Demographics.— The total headache sample consisted of 80 patients with either tension-type headache (n = 38; 11 males and 27 females) or migraine (n = 42; 6 males and 36 females) as primary diagnosis. Eight patients were diagnosed with both migraine and tension-type headache (7 had a primary diagnosis of migraine and a secondary diagnosis of tension-type headache). Seven patients with a primary diagnosis of tension-type headache had received a secondary diagnosis of masticatory myofascial pain. All headache patients reported to have two or more headaches per week. There were no significant differences in age, gender, pain severity, or pain duration between the two headache groups (P > .01; Table 1). There were no significant differences in the PCL-C total score (t = 0.655; P= .516) or classification into the three PTSD subgroups (χ2= 1.478; df = 2; P= .478) between the two headache groups. Preliminary analyses of both headache groups with regard to age, gender, pain duration and severity, and the presence or absence of PTSD symptomatology were not significantly altered by inclusion or exclusion of the 8 patients with both migraine and tension-type headache diagnoses. Comparison between the migraine groups with and without a secondary diagnosis of tension-type headache did not reveal any significant differences with regard to these variables either. Hence, it was decided to combine the two headache groups for further statistical analyses.
Data from the combined headache group were compared with data from a group of 80 patients with a primary diagnosis of masticatory myofascial pain. These patients were group-matched on the basis of age, pain duration, pain severity, and gender (Table 2). Four of these patients had a secondary diagnosis of tension-type headache. Preliminary analyses of both the headache and the muscle pain patient groups with regard to age, gender, pain duration and severity, and the presence or absence of PTSD symptomatology were not significantly altered by inclusion or exclusion of the four muscle pain patients with a secondary diagnosis of tension-type headache and the 7 headache patients with a secondary diagnosis of masticatory myofascial pain. Hence, it was decided to include these 11 patients in the study.
Stressors.— Fifty-one headache patients (64%) and 43 muscle pain patients (54%) endorsed one or more significant traumatic stressors (Table 2). The PCL-C total score exceeded the cutoff score of 41 in 13 headache patients (25.5% of headache patients reporting a traumatic stressor; 16.3% of total sample), and 17 muscle pain patients (40.5% of muscle pain patients reporting a traumatic stressor; 21.5% of the total sample). Thirty-eight headache patients and 25 muscle pain patients endorsing a stressor did not exceed the cutoff score. Twenty-nine headache patients and 37 muscle pain patients did not report a stressor. The distribution was not significantly different between the two samples (P= .124; Table 2). One-way ANOVA revealed there were no differences with regard to age (headache patients: F = 0.808; df = 2; P= .449; muscle pain patients: F = 2.146; df = 2; P= .124), headache/pain duration (headache patients: F = 0.991; df = 2; P= .376; muscle pain patients: F = 0.211; df = 2; P= .810), or headache/pain severity (headache patients: F = 1.664; df = 2; P= .196; muscle pain patients: F = 0.393; df = 2; P= .677) between PTSD subgroups of either patient sample.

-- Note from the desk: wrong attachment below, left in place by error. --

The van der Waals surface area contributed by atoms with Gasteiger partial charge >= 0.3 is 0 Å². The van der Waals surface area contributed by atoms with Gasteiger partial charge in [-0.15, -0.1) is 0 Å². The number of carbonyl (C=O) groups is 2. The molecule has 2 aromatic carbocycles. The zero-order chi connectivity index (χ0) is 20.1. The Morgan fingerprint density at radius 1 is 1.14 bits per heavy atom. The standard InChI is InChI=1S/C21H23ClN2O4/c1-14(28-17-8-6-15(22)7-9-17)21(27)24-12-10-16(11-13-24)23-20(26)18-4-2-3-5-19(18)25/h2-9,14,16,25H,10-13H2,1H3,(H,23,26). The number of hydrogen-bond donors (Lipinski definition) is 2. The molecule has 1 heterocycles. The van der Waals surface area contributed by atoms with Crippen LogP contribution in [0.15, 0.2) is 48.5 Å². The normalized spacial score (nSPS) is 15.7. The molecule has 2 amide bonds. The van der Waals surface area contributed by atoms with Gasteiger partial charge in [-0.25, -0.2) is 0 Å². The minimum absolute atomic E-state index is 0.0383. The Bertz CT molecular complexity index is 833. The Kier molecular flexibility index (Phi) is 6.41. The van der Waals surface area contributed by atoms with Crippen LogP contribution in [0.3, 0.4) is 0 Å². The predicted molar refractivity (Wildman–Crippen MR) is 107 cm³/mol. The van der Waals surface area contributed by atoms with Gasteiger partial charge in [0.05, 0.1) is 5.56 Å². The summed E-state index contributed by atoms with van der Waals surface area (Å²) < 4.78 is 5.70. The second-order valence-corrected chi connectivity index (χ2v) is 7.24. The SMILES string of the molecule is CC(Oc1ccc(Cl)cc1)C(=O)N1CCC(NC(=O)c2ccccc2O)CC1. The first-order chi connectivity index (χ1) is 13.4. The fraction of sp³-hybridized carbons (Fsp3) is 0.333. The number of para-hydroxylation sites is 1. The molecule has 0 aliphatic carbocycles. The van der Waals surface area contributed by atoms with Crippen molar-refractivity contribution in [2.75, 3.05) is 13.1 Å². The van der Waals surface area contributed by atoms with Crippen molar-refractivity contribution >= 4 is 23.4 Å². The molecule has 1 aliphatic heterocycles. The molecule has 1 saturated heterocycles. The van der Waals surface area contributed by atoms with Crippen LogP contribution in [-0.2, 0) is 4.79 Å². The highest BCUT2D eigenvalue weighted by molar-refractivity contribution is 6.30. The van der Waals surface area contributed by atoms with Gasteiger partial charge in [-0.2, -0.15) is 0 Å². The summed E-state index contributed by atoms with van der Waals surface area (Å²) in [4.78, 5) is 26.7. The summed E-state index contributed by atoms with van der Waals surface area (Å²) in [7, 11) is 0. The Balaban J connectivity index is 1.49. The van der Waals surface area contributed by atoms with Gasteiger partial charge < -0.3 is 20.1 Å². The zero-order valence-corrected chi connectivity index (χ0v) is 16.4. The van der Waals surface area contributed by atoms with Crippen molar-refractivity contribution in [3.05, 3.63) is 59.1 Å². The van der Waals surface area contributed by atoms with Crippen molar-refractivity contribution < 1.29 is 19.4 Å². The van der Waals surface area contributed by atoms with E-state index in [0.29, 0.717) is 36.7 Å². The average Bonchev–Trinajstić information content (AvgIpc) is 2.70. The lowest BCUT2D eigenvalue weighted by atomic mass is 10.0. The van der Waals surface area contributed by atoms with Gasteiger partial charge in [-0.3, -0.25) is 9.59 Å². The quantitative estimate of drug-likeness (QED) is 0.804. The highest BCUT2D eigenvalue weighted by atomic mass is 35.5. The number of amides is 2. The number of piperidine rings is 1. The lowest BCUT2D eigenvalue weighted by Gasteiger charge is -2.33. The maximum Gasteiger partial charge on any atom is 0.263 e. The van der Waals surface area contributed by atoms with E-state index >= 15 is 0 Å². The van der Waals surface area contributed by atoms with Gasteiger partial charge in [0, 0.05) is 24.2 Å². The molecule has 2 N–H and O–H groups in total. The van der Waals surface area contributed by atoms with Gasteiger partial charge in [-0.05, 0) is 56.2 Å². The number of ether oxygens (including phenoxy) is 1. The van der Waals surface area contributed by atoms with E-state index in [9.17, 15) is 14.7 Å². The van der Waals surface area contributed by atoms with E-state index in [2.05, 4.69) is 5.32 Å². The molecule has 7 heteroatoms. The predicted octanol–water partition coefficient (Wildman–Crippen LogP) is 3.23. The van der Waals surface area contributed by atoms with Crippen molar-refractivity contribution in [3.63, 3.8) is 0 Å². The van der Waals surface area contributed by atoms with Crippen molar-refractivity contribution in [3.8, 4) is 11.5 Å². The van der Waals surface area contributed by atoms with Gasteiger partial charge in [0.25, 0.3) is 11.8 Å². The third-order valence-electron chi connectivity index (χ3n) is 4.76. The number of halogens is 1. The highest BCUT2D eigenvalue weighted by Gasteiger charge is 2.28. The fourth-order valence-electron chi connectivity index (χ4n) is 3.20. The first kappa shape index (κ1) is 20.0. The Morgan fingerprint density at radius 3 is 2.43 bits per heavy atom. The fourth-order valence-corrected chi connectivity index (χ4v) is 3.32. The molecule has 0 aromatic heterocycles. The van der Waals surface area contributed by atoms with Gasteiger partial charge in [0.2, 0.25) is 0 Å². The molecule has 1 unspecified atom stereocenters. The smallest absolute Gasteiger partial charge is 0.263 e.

Significant traumatic stressors most often reported by both groups were “learned about family member or close friend who was hurt or killed,”“sudden injury/serious injury,”“severe auto accident,”“observed someone hurt or killed,” and “violent attack” (Table 3). Of those who endorsed exposure to traumatic stressors, 29 out of 51 headache patients (57%) and 19 out of 42 muscle pain patients (45%) reported one major traumatic stressor. Nine headache patients (17.6%) and 10 muscle pain patients (23.8%) reported two traumatic stressors and another 9 headache patients (17.6%) and 6 muscle pain patients (14.3%) reported three traumatic stressors. The remaining patients (4 headache patients and 7 muscle pain patients) marked four or more stressors. There were no significant differences in the distribution of the number of reported stressors between the headache and the muscle pain group (χ2= 2.709; P= .439). The mean number of distinct events in those patients endorsing traumatic stressors was 2 in both groups (headache patients: mean = 1.9, SD = 1.4; muscle pain patients: mean = 2.1, SD = 1.5; t = 0.952; P= .334).
When prompted to mark which was considered to be “the most significant stressor,” the stressor “learned about family member or close friend who was hurt or killed” was endorsed most often by both groups, followed by “violent attack” and “other.” Chart reviews revealed that the category “other” comprised mostly traumatic stressors relating to death or life-threatening illnesses in family and friends. To examine whether direct types of stressors were more likely to elicit PTSD symptoms than observational types of traumatic events, the stressors were divided into either directly or indirectly (ie, observed or hearsay) experienced traumatic stressors (Table 3). For this purpose the category “other” was treated as an indirect stressor, based on the results of previous chart reviews. The difference between the two patient groups with regard to directly (headache patients: 36% and muscle pain patients: 47.4%) or indirectly (headache patients: 64% and muscle pain patients: 52.6%) experienced stressors was not statistically significant (χ2= 1.154; P= .283). Similar results were achieved when the category “other” was excluded from the analyses (χ2= 0.900; P= .343). In both patient groups, patients endorsing directly experienced traumatic events were two times more likely to report PTSD symptomatology than patients endorsing indirectly experienced traumatic events. Chi-square tests did not show significant differences (Table 5).